Birthday cards. Valentine’s wishes. Christmas greetings. Sympathy noted. Wedding congratulations. Merely thinking about you missives.
Cards coming out the ying-yang here and some going back years.
I even have a gift sack full of sympathy cards from my late husband’s visitation that I ransacked for cash and abandoned – unread for the most part and most definitely never responded to. Cue Miss Manners her tongue cluck.
“What should I do with them?” I asked Rob. “Someone paid money for them.”
I think it’s the money spent that stops my hand at the shredder more than the thoughts or motives behind the mailing of them.
Not long ago, I bought a mess of the darn things myself at the grocery. Summer birthday wishes and Father’s Day.
“Look at these!” exclaimed the cashier. “Cards! I haven’t checked any through in I can’t remember when. People just don’t send this stuff anymore.”
I felt like a relic. An antique who hordes them as well as perpetuates their tribble like accumulation in society.
“Well,” Rob said in response to my query, “I can’t help you. I have a bunch of yours myself.”
Now I am slightly offended. Of course you have mine!
“I keep yours!”
“Because you gave them to me and you wrote little notes in them,” I said, snuggling under his chin.
And there is the crux of the matter.
I keep cards and notes of those I hold dear and consider the paperstock of others to be no better than unsolicited junk mail.
However, I can’t keep every card that is sent to me, my daughter or Rob and I. There is an “enough” point and I have reached it. The problem is to avoid the whole “guilt” thing. And it’s tricky.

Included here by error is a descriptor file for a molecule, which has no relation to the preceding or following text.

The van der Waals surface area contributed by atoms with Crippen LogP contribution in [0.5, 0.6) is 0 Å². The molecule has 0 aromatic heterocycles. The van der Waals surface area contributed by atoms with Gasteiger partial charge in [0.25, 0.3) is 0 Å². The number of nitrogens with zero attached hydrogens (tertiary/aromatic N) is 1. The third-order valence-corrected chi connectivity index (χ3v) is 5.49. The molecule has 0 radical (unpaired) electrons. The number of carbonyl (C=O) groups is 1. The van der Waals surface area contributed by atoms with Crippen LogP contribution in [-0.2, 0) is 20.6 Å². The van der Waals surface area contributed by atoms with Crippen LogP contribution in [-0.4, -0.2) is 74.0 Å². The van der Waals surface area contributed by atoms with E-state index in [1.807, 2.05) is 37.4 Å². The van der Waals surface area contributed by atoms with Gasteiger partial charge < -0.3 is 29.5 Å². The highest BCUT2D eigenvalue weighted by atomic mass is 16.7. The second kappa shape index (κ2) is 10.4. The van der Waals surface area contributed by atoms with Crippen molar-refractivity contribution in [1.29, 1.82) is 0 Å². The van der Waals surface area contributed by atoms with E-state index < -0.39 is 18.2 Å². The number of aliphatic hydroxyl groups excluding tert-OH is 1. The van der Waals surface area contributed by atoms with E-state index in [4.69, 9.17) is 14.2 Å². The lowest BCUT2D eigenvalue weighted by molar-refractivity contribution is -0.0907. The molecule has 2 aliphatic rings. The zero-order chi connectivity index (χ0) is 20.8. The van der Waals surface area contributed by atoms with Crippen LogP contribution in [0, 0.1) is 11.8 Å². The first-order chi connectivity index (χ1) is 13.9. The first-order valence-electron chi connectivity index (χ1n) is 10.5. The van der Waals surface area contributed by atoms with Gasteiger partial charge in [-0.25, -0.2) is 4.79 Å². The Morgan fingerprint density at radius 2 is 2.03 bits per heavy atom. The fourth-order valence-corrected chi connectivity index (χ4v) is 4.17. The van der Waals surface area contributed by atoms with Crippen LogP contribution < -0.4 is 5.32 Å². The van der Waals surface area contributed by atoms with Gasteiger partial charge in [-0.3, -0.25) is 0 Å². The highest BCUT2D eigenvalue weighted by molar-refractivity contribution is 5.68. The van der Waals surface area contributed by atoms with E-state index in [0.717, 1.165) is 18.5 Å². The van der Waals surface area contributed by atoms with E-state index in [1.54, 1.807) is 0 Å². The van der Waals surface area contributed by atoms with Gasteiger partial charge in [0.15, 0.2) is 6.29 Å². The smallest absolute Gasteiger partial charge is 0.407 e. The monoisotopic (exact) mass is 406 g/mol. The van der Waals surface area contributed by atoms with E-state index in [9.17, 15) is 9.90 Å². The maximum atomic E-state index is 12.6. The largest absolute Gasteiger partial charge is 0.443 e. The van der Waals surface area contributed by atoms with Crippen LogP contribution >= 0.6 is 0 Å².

For example, I feel not the tiniest bit of guilt for not responding to the sympathy cards that are sitting still in that sack, but I feel guilt about throwing them away. The cards themselves mean nothing, but the reason they were sent does. Therefore, the cards endure long after they should have been recycled.
The idiocy of this is not lost on me because not only did I keep them but fifteen months after the fact, I packed them and transported them to another country, where they continue to not be replied to or looked at or do anything other than take up valuable space. Space that is premium – as all space is.
The same can be said of paper in general. We keep far more than is necessary. I have two file folders full of the daily reports that Dee’s daycare kept, recording what she ate, when she slept, and anything of note. I have nearly three years worth of these reports.
Why? Because I stopped journaling her daily activities at the end of the first year. Un-coincidentally this is when her father took quite ill. In my mind, the reports are part of her “baby” record. I was too preoccupied to keep obsessive track of her “firsts” and thought I would go back later and scan the reports for highlights and compile them.
Dee is eight years old. The reports are still in a file cabinet – which also traveled internationally .
“I just want to rent a dumpster and pitch everything in without stopping to look at it,” I told Rob.
“Okay,” he agreed. “Let’s.”
It’s not really that irrational a solution. I have, after all, purged an entire house of possessions. Literally given away thousands of dollars in furnishings, clothes and household goods without really blinking or looking back in angst. It’s not so silly an idea.
What is it about paper? Whether it’s words or photos, it’s so much harder to part with.